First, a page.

There are a lot of wallpaper guides and tips out there, but many of them don’t answer the real questions you have. This article will take you through the process step by step, and give you some top tips to help you get a professional result.
Using a spirit level or plumb line mark a vertical guideline on your wall. Remember that seams inside corners need to be butted (not overlapped).
Wallpapering is a popular way to add texture and pattern to walls. It’s important to prepare the walls correctly before starting the job. The better prepared you are, the easier and quicker it will be to complete the work.
Start your project by clearing the room of furniture and covering it with dust sheets. Shut off the power to the room and remove any switch plates or outlet covers.
The first strip of wallpaper should be hung central to the fireplace, or other feature wall, as this will help you get your straight lines right. Using a spirit level, draw a vertical straight line on the wall – this is your plumb line. Get more info on this wallpaper singapore website.
If the walls are paper faced, sand them to smooth the surface and then sand again before applying a coat of Resene Sureseal pigmented sealer to the walls. This will create a key for the paste and prevent mold or mildew growing under the wallpaper.
Cutting the Paper
Measure the height of your walls (including any coving or crown molding) to get an idea of how much wallpaper you need. Then, divide this number by 21’’ (535 mm), which tells you how many strips of wallpaper you need to hang.
Always begin a new strip at a vertical line as this is the key to a neat finish. The first length or ‘drop’ of wallpaper will determine how level the rest will be, so take your time to ensure it is perfectly straight.
Using the pattern-side down on the paste table, cut the first length of wallpaper to your measurements and mark it with a pencil or spirit level before cutting across. Now, unfold the length and use a smoother to work it into and over the wall surface, from the centre of the length outwards, removing any air bubbles or creases as you go. Repeat the process for each subsequent length or ‘drop’.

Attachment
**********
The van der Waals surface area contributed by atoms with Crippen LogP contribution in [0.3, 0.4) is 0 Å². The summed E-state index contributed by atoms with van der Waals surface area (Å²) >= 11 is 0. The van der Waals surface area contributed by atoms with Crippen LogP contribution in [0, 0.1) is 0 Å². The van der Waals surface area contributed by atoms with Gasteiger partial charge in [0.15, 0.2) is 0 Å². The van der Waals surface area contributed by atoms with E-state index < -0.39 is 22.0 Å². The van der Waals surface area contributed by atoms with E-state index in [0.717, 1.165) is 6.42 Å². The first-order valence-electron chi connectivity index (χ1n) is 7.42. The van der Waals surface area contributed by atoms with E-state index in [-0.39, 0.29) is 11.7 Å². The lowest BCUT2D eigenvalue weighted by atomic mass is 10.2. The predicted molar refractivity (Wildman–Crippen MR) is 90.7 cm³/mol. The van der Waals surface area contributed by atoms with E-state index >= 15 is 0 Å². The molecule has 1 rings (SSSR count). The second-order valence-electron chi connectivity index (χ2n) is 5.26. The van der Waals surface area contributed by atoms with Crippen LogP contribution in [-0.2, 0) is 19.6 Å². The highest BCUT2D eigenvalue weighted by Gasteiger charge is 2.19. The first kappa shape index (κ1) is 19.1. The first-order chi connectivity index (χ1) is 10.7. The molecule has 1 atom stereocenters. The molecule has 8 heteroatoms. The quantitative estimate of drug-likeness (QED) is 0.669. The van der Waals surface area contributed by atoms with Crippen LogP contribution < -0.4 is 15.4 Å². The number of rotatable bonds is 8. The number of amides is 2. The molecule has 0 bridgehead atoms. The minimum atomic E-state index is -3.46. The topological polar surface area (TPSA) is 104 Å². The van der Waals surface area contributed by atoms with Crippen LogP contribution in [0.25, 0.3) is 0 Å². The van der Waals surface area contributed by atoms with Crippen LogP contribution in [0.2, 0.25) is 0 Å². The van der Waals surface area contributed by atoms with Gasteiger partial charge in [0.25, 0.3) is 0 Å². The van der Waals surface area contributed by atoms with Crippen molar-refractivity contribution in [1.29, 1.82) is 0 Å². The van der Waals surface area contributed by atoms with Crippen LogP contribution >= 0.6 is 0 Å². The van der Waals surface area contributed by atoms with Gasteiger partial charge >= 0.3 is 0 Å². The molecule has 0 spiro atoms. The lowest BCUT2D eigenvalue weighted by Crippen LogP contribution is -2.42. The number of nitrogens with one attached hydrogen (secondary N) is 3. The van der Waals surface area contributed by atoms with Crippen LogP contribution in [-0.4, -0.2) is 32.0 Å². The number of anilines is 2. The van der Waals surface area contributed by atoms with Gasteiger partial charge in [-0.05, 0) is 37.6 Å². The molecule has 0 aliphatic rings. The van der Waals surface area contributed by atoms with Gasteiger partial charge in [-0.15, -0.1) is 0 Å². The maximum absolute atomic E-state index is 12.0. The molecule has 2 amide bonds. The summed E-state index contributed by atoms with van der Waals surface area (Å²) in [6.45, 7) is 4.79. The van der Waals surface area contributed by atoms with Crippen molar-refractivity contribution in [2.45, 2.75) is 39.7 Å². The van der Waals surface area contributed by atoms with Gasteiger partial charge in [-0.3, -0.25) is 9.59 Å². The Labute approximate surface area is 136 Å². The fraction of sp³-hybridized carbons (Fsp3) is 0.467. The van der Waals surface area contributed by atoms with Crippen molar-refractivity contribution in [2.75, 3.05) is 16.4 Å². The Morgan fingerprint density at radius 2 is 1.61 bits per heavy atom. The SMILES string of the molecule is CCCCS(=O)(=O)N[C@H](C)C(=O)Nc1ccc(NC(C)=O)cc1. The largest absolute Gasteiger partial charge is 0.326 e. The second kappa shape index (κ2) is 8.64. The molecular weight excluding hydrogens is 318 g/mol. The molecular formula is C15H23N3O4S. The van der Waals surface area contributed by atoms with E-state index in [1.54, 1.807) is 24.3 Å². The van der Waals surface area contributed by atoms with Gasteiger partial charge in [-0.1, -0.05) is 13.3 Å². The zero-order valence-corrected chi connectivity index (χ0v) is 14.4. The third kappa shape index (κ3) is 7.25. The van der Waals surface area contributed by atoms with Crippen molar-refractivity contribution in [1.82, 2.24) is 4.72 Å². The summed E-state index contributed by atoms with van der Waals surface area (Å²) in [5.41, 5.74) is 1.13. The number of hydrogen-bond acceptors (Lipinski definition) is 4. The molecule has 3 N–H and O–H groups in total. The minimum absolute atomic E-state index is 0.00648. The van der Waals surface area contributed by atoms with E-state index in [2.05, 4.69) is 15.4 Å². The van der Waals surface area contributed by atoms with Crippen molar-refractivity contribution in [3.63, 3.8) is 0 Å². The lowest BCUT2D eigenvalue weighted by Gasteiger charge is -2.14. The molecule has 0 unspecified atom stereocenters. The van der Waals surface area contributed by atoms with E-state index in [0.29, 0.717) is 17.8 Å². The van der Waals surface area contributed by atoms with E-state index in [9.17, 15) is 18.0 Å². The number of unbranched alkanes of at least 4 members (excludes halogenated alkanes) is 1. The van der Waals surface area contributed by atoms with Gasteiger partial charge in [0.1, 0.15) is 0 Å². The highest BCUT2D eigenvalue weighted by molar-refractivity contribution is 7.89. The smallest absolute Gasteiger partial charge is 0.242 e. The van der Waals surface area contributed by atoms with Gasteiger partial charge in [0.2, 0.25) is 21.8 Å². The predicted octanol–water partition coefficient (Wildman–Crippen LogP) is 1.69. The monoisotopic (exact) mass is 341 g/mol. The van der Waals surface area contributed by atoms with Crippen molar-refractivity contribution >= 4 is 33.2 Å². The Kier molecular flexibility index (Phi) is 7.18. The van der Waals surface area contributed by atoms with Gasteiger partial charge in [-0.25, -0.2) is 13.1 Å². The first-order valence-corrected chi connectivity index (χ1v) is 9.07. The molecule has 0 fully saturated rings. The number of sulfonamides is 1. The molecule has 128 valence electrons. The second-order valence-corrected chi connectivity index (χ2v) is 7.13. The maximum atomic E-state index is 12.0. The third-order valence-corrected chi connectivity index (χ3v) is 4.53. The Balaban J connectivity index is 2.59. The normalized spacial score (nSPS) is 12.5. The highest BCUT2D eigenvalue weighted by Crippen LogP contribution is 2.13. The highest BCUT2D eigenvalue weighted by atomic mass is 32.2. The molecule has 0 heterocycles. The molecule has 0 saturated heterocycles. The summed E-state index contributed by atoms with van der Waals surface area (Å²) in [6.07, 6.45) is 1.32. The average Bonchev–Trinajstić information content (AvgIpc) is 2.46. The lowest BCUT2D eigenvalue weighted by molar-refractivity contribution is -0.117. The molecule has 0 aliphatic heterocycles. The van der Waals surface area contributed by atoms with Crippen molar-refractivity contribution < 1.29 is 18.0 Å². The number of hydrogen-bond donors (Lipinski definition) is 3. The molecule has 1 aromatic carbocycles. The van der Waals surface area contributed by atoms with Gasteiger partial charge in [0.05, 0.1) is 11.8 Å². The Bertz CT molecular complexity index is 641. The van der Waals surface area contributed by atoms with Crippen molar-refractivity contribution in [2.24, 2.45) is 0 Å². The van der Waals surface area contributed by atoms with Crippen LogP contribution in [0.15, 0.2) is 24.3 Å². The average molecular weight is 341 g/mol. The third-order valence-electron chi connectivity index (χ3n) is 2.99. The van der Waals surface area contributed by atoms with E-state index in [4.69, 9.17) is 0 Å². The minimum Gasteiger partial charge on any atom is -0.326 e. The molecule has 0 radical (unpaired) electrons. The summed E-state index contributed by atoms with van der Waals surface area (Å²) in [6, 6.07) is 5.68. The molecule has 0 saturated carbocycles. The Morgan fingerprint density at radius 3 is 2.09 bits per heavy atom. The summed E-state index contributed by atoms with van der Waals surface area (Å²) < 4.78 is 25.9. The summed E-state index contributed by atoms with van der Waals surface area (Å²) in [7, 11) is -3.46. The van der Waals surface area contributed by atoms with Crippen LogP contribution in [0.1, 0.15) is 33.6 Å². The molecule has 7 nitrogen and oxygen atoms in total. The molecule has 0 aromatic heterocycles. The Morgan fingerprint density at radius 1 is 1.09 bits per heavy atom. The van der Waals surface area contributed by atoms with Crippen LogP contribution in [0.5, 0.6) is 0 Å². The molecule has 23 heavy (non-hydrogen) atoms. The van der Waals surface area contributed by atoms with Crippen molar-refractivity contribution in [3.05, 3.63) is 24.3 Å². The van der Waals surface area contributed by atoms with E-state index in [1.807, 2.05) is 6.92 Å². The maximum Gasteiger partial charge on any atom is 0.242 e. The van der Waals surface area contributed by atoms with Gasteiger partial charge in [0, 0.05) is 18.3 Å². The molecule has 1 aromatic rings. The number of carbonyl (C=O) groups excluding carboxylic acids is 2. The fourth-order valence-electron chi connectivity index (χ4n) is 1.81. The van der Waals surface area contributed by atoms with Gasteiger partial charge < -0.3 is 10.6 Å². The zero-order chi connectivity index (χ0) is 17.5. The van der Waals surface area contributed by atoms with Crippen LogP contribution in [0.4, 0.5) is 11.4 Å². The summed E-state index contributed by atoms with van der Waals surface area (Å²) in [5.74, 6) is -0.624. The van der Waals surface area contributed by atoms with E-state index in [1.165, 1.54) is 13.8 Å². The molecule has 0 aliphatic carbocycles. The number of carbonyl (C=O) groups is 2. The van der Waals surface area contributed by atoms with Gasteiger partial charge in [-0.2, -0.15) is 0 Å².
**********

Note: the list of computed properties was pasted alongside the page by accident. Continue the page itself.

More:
Hanging the Paper
From lining a feature wall to covering a whole room, wallpapering can add instant impact and make a huge difference to a space. It’s also a great way to dress up the inside of cupboards and doors or create a clever motif on a bed headboard.
The first strip of wallpaper – or ‘drop’ – needs to be hung perfectly straight, so get out your spirit level and draw a line on the wall (called a plumb line). This will guide your work and ensure that the rest of the paper is correctly positioned.
Now you can apply the paste. Using your paste roller, apply a thin coat to the wall and skirting board. Then carefully roll the paper onto the wall, allowing a few centimeters of overlap at the top and around sockets.
Finishing the Job
Using a smoothing brush, gently work the wallpaper into place, smoothing out any air bubbles. Be especially careful around doors and windows. Depending on the style of wallpaper it may be a good idea to use a trim guide.
Always be aware of your surroundings – you are working on a ladder at height and the slightest slip could result in an avoidable trip to A&E. Two pairs of trestles with a rigid walk board in between is ideal.
Follow the manufacturer’s pasting and soaking instructions. Some papers are paste-the-wall, others need to be sized before hanging. Once a wall is ready to be covered, mark a vertical line 500mm from the bottom edge of the wall with a spirit level or plumb bob. This will help ensure that the first strip of wallpaper is correctly positioned and aligned with any pattern match. This is particularly important if the wallpaper is to run up to a door or window frame, or around a power point, as these tend to be harder to get right.